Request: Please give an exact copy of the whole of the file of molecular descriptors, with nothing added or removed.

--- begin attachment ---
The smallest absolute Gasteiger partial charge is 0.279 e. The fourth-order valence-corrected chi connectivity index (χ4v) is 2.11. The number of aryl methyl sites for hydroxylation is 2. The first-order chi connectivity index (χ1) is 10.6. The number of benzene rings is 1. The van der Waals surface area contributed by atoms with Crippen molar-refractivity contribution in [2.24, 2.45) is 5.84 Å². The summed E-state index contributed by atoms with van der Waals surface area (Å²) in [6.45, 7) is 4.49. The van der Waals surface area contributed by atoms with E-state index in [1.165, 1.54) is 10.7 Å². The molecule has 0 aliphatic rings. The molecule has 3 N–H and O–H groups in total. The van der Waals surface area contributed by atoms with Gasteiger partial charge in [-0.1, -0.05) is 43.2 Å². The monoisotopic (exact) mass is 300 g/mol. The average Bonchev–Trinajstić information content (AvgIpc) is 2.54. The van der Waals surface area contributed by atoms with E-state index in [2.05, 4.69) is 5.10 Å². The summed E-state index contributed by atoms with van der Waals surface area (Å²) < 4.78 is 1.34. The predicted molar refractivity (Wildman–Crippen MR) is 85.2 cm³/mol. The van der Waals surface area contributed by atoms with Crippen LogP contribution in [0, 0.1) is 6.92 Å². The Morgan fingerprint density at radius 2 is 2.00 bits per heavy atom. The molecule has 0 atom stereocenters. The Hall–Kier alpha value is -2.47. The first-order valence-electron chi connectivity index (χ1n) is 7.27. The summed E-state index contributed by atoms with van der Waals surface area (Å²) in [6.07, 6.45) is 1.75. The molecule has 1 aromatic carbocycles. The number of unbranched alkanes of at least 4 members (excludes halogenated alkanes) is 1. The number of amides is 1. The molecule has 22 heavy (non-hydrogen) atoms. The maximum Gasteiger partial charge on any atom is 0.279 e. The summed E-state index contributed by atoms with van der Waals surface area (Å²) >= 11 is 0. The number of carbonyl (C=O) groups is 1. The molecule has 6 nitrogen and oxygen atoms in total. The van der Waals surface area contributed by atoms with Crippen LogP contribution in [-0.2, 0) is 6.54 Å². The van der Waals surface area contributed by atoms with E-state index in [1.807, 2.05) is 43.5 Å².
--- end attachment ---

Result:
The smallest absolute Gasteiger partial charge is 0.279 e. The fourth-order valence-corrected chi connectivity index (χ4v) is 2.11. The number of aryl methyl sites for hydroxylation is 2. The first-order chi connectivity index (χ1) is 10.6. The number of benzene rings is 1. The van der Waals surface area contributed by atoms with Crippen molar-refractivity contribution in [2.24, 2.45) is 5.84 Å². The summed E-state index contributed by atoms with van der Waals surface area (Å²) in [6.45, 7) is 4.49. The van der Waals surface area contributed by atoms with E-state index in [1.165, 1.54) is 10.7 Å². The molecule has 0 aliphatic rings. The molecule has 3 N–H and O–H groups in total. The van der Waals surface area contributed by atoms with Gasteiger partial charge in [-0.1, -0.05) is 43.2 Å². The monoisotopic (exact) mass is 300 g/mol. The average Bonchev–Trinajstić information content (AvgIpc) is 2.54. The van der Waals surface area contributed by atoms with E-state index in [2.05, 4.69) is 5.10 Å². The summed E-state index contributed by atoms with van der Waals surface area (Å²) < 4.78 is 1.34. The predicted molar refractivity (Wildman–Crippen MR) is 85.2 cm³/mol. The van der Waals surface area contributed by atoms with Crippen LogP contribution in [0, 0.1) is 6.92 Å². The Morgan fingerprint density at radius 2 is 2.00 bits per heavy atom. The molecule has 0 atom stereocenters. The Hall–Kier alpha value is -2.47. The first-order valence-electron chi connectivity index (χ1n) is 7.27. The summed E-state index contributed by atoms with van der Waals surface area (Å²) in [6.07, 6.45) is 1.75. The molecule has 1 aromatic carbocycles. The number of unbranched alkanes of at least 4 members (excludes halogenated alkanes) is 1. The number of amides is 1. The molecule has 22 heavy (non-hydrogen) atoms. The maximum Gasteiger partial charge on any atom is 0.279 e. The summed E-state index contributed by atoms with van der Waals surface area (Å²) >= 11 is 0. The number of carbonyl (C=O) groups is 1. The molecule has 6 nitrogen and oxygen atoms in total. The van der Waals surface area contributed by atoms with Crippen LogP contribution in [-0.2, 0) is 6.54 Å². The van der Waals surface area contributed by atoms with E-state index in [1.807, 2.05) is 43.5 Å².